Hysteria increases in Ballina

Speaker's Corner
Hysteria increases in Ballina

Áine Ryan

BALLINA oozes a certain haughty independence, a definitive detachment. Mayo’s northern capital has a palpable semblance of separateness. The Independent Republic of Ballina. Up yours. So what if we haven’t got a proper access road. So what if we are waiting for over a decade for an industrial estate. So bloody what if we are an unemployment blackspot. Aren’t we getting on with it, despite repeated Government neglect, despite being the county’s forgotten town.
My first assignment for The Mayo News in Ballina was to report on a Town Council meeting. It was last September. I parked alongside the River Moy and immediately managed to get lost. Not before being drawn to the river’’s busy bustle as it pranced and pirouetted towards the open Atlantic. Wow! What power, what unbridled energy, what inspiring beauty.
Back to the Town Councilmeeting. I could have been forgiven for assuming I had stumbled on a rehearsal for a recently-discovered Shakespearean play. Let’s call it The Battle of Ballina.
Each scene – oops! I mean item on the agenda – was suffused with melodramatic moments, pithy asides, deferential formalities. The only things missing were pregnant pauses, medieval costumes, and a prompter. One thing for sure, Ballina Town Councillors don’t need any prompting.
Take Mayor Mark Winters’ proposal that the constituency’s TD’s  be asked to make a presentation to the chamber before this year’’s General Election. Dr Jerry Cowley could be first, suggested An Méara. All I can say is, the audience, ie the Press, were relieved not to be called on to provide emergency resuscitation for some of the venerable elected members. One female councillor was as good as stricken with the veritable vapours at the suggestion of the Mulranny-based deputy even darkening the door of the chamber. Lucky there were smelling salts on standby.  
Surprisingly, the emergency services weren’t called to last week’s monthly meeting. In my brief experience, it proved particularly volcanic. The dramatis personae were discussing a proposal to develop a theatre, car park and amenity area, on Barrett Street.  There were accusations of ‘intimidation’, of ‘abuse of power’, of ‘political u-turns’. The large audience in the public gallery was transfixed by the poetry of WB Yeats, exhumed from his Drumcliff grave, to add dramatic gravitas to the protestations of ‘outrage’, ‘shock’, ‘moral rectitude’.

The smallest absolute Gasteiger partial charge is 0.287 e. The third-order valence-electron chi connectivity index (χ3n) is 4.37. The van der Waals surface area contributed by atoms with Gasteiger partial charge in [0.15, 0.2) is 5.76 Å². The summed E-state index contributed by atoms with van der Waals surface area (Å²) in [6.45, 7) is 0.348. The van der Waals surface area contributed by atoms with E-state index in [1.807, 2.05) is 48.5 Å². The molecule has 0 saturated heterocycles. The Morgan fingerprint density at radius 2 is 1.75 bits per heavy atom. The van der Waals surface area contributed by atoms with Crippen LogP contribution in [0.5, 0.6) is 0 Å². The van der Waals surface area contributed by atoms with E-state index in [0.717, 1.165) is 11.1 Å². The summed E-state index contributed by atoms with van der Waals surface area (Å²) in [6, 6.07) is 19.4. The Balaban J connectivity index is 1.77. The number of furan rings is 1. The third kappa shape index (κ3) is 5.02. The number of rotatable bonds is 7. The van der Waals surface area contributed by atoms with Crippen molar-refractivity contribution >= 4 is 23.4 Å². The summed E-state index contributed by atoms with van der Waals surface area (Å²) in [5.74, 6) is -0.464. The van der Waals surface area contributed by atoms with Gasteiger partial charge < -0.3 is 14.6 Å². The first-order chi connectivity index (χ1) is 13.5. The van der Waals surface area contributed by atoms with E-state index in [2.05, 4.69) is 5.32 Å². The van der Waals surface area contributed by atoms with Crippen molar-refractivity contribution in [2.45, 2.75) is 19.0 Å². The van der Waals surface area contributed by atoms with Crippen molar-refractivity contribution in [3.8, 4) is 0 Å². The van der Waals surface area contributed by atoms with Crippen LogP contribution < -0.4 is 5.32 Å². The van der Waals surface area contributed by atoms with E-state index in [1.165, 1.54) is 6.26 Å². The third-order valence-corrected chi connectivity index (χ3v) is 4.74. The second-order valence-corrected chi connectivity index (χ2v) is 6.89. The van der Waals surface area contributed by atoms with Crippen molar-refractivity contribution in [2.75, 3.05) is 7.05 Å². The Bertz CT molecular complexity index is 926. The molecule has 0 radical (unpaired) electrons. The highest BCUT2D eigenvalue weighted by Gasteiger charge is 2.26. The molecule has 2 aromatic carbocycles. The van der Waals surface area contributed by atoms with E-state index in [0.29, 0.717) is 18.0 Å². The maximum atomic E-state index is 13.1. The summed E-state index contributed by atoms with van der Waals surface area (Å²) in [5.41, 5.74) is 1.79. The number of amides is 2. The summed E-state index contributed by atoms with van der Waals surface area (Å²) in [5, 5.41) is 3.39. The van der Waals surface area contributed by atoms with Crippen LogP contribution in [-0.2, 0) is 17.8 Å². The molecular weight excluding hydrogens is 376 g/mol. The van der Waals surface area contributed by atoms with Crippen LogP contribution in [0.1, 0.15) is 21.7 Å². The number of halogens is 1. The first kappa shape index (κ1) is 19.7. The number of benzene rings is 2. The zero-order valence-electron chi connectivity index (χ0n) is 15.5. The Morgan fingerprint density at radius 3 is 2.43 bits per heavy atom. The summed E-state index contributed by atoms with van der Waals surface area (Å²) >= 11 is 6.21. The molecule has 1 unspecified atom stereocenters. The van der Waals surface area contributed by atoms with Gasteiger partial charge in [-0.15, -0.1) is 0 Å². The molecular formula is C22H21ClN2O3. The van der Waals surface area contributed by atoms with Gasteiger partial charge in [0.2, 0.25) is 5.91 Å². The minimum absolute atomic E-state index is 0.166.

The sinister and murky plot involved ‘certain members’ of the Council being in cahoots with management to provide car parking space for the Ridgepool Hotel and not, as was being flagged, an amenity for the townspeople and a facility for the proposed 250-seat theatre.
Ironically, Dr Jerry Cowley was acknowledged, even welcomed to the chamber, by some of those same councillors who, four months earlier were almost willing to jump into the nearby River Moy rather than allow the Independent TD darken the door of the hallowed haven of local government. A political u-turn? A Damascene conversion? Alas, no. Nothing more than the fatuous verbiage that has become the acceptable hallmark of Irish political life.
As the General Election approaches, the new pretenders to the fiefdom of Ballina - Dara Calleary and Michelle Mulherin - will inevitably increase the hysteria of their pronouncements, playfully propelled by us media monsters.     
I’ve met Michelle Mulherin and Dara Calleary a few times for coffee and a chat. They are both bright, educated, sophisticated and even nice.
Unfortunately, their reciprocal verbal swipes smack more of school playground than the ideal values of a lower house of Parliament. One thing they both agree on,  though, is their passionate commitment to their home town. Dr Cowley also sings a chorus from that hymn sheet.
Why not, then, put their money where their mouths are and arrange a voting transfer pact. The Battle for Ballina has a much better ring to it than the Battle of Ballina.